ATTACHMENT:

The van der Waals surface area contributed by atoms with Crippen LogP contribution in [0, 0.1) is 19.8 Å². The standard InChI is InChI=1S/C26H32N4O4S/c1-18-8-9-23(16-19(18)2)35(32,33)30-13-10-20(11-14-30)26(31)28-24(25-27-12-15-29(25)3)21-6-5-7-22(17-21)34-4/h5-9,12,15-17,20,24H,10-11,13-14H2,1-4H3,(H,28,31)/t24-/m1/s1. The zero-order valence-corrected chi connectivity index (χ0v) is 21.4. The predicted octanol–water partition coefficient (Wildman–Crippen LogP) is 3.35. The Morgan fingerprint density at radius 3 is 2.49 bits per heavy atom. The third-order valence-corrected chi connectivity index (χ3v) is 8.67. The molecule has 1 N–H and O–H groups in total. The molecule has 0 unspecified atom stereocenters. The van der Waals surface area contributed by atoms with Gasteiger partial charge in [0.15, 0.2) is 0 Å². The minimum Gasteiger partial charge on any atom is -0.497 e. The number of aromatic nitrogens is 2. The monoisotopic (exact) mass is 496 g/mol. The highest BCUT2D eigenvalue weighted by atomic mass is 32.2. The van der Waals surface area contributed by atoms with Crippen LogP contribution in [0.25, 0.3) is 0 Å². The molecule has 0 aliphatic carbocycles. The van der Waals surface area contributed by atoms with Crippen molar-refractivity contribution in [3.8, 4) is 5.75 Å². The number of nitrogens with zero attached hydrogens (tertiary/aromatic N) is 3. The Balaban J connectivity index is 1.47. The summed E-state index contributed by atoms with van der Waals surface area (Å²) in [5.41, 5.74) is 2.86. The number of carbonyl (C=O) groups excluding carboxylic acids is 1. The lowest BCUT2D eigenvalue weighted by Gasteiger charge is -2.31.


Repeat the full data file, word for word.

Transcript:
The van der Waals surface area contributed by atoms with Crippen LogP contribution in [0, 0.1) is 19.8 Å². The standard InChI is InChI=1S/C26H32N4O4S/c1-18-8-9-23(16-19(18)2)35(32,33)30-13-10-20(11-14-30)26(31)28-24(25-27-12-15-29(25)3)21-6-5-7-22(17-21)34-4/h5-9,12,15-17,20,24H,10-11,13-14H2,1-4H3,(H,28,31)/t24-/m1/s1. The zero-order valence-corrected chi connectivity index (χ0v) is 21.4. The predicted octanol–water partition coefficient (Wildman–Crippen LogP) is 3.35. The Morgan fingerprint density at radius 3 is 2.49 bits per heavy atom. The third-order valence-corrected chi connectivity index (χ3v) is 8.67. The molecule has 1 N–H and O–H groups in total. The molecule has 0 unspecified atom stereocenters. The van der Waals surface area contributed by atoms with Gasteiger partial charge in [0.15, 0.2) is 0 Å². The minimum Gasteiger partial charge on any atom is -0.497 e. The number of aromatic nitrogens is 2. The monoisotopic (exact) mass is 496 g/mol. The highest BCUT2D eigenvalue weighted by atomic mass is 32.2. The van der Waals surface area contributed by atoms with Crippen LogP contribution in [0.25, 0.3) is 0 Å². The molecule has 0 aliphatic carbocycles. The van der Waals surface area contributed by atoms with Crippen molar-refractivity contribution in [3.8, 4) is 5.75 Å². The number of nitrogens with zero attached hydrogens (tertiary/aromatic N) is 3. The Balaban J connectivity index is 1.47. The summed E-state index contributed by atoms with van der Waals surface area (Å²) in [5.41, 5.74) is 2.86. The number of carbonyl (C=O) groups excluding carboxylic acids is 1. The lowest BCUT2D eigenvalue weighted by Gasteiger charge is -2.31.